“Every Day” by David Levithan
A wakes up in a different body every day. It has always been that way for A, and A has rules to live by, like not getting too involved in the person’s life. Then A meets Rhiannon, the girlfriend of Justin, the boy whose body A is inhabiting. Suddenly, none of the rules apply because A is falling for Rhiannon and she won’t leave A’s mind even after A has left Justin’s body…
“Pushing the Limits” by Katie McGarry
Echo is a high school girl with “freaky” scars on her arms and no memory of how it happened. Noah is the high school stoner who uses girls and has no future. Over the course of their senior year, their lives will intersect in a way they never could have imagined, going through a journey that will prove to themselves and each other that they are more than what their reputations demand.
“The False Prince” by Jennifer Nielsen
To unify his kingdom’s divided people, a nobleman named Conner devises a cunning plan to find an impersonator of the king’s long-lost son and install him on the throne. Four orphans are forced to compete for the role, including a defiant and clever boy named Sage. As Sage moves from a rundown orphanage to Conner’s sumptuous palace, layer upon layer of lies unfold, until finally, a truth is revealed that may very well prove more dangerous than all the lies taken together.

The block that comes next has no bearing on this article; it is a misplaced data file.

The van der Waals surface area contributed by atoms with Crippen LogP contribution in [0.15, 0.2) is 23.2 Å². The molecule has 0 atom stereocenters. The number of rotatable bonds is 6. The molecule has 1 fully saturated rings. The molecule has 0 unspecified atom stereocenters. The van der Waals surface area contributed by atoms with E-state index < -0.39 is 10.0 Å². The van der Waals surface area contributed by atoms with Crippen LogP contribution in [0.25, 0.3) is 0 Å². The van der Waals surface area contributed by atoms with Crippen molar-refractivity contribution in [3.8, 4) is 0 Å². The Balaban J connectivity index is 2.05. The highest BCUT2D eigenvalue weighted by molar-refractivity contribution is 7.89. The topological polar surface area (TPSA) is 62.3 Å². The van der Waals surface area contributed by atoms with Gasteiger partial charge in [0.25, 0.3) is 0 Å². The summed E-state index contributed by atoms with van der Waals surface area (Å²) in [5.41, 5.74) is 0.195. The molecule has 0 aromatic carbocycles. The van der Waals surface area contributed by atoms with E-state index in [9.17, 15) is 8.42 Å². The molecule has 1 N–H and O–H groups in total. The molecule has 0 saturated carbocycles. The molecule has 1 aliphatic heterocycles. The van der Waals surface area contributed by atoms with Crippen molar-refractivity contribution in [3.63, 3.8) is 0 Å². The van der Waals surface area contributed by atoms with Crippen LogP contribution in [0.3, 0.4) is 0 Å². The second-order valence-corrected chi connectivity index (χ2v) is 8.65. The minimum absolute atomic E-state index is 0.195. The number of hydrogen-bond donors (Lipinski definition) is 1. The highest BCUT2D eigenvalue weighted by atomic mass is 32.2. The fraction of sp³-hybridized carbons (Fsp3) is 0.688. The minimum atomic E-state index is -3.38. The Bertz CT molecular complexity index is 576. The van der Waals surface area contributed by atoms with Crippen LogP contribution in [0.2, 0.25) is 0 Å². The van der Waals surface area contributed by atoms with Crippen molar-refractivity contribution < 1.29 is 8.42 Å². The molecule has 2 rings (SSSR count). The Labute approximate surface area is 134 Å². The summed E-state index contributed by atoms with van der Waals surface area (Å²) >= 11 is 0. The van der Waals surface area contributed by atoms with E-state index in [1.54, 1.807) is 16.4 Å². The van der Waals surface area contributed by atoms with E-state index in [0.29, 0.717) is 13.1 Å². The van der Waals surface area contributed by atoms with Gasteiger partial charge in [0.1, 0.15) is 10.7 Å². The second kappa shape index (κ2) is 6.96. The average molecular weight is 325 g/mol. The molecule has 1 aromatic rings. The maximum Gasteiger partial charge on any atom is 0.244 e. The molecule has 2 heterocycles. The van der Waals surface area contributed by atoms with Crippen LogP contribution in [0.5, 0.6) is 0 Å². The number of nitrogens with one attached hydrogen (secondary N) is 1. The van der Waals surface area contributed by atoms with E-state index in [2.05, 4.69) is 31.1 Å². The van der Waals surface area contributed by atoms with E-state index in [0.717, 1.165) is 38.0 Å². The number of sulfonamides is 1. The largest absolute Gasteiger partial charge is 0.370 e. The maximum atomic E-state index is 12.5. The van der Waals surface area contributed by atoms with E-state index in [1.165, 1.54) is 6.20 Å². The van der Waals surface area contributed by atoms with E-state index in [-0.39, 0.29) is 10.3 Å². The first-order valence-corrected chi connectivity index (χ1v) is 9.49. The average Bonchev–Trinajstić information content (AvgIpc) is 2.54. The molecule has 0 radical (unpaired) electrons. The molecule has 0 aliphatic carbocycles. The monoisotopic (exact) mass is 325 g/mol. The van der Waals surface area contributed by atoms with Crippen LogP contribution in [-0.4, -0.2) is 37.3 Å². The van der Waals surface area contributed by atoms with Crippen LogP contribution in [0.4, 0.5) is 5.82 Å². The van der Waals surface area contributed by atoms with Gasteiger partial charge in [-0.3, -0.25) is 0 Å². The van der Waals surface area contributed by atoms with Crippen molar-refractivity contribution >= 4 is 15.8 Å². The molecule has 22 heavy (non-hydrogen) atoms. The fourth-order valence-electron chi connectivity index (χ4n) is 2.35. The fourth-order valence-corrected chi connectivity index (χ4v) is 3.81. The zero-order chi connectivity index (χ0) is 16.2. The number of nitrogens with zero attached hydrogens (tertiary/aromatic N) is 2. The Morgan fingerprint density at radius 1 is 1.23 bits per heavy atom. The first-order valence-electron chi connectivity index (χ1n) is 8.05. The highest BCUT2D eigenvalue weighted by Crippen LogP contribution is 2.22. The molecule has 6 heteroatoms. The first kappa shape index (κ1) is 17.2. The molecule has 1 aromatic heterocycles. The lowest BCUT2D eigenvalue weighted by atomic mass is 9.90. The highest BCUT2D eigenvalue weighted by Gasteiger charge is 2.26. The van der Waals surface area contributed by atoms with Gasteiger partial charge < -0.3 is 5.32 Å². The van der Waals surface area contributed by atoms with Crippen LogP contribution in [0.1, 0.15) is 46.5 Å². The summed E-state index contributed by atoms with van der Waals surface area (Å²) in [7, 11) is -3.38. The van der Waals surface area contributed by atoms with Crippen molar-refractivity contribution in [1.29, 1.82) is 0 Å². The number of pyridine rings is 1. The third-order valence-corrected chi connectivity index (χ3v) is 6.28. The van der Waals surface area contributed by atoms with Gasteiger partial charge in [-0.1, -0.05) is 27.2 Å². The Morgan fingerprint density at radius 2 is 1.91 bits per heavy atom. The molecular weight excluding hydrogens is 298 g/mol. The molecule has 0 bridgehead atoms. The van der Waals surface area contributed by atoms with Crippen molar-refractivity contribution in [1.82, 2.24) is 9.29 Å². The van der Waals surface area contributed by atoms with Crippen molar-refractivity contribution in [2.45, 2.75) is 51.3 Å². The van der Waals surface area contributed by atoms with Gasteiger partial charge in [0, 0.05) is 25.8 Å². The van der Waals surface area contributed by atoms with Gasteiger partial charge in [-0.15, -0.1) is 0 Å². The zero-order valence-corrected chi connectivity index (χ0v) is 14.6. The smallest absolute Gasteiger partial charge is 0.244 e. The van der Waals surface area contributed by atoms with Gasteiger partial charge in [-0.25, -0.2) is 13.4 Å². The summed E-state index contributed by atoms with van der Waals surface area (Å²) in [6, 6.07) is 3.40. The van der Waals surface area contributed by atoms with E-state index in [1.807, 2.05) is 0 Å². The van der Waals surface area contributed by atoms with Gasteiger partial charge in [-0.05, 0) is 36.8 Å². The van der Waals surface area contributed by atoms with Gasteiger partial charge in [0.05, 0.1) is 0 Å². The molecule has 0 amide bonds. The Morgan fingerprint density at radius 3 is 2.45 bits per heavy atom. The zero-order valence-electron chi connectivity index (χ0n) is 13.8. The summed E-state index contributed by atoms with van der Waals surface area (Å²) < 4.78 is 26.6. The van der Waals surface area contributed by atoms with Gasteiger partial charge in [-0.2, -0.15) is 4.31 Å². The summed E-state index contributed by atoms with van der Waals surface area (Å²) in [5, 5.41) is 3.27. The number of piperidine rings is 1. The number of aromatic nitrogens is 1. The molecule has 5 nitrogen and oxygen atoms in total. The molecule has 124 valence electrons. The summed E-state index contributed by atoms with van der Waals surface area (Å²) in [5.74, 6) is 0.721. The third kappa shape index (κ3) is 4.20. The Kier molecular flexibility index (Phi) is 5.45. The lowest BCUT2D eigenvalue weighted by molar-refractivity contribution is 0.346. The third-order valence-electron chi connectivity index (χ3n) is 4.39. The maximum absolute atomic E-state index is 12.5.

“Insurgent” by Veronica Roth
Tris Prior is safe at the Amity compounds with her fellow survivors. With the whole city at war with itself and Jeannine looking for all the Divergent, Tris must learn to embrace her own divergence and understand it, though it might prove a dangerous task. Check out our staff review for the first book in this series, “Divergent.”
“The Raven Boys” by Maggie Stiefvater
This book is a thrilling adventure that captures you and takes you down the supernatural path with a daring girl named Blue, four complicated guys, and one life-altering quest and mystery of finding the Glendower King. Check out our staff review of this title!
“Code Name Verity” by Elizabeth Wein
Verity is held captive by the Gestapo in 1943. She is told to reveal the secrets of the pilot who brought her to France or face the brutal consequences. As she does this, she weaves a story of an unlikely friendship and the bonds formed by it. Their tales intertwined form a suspenseful, breathtaking narrative of espionage — hope — horror — and friendship that spans untold secrets! Check out our staff review of this title!
Originally published at 2013 “Teens’ Top Ten” Winners Announced.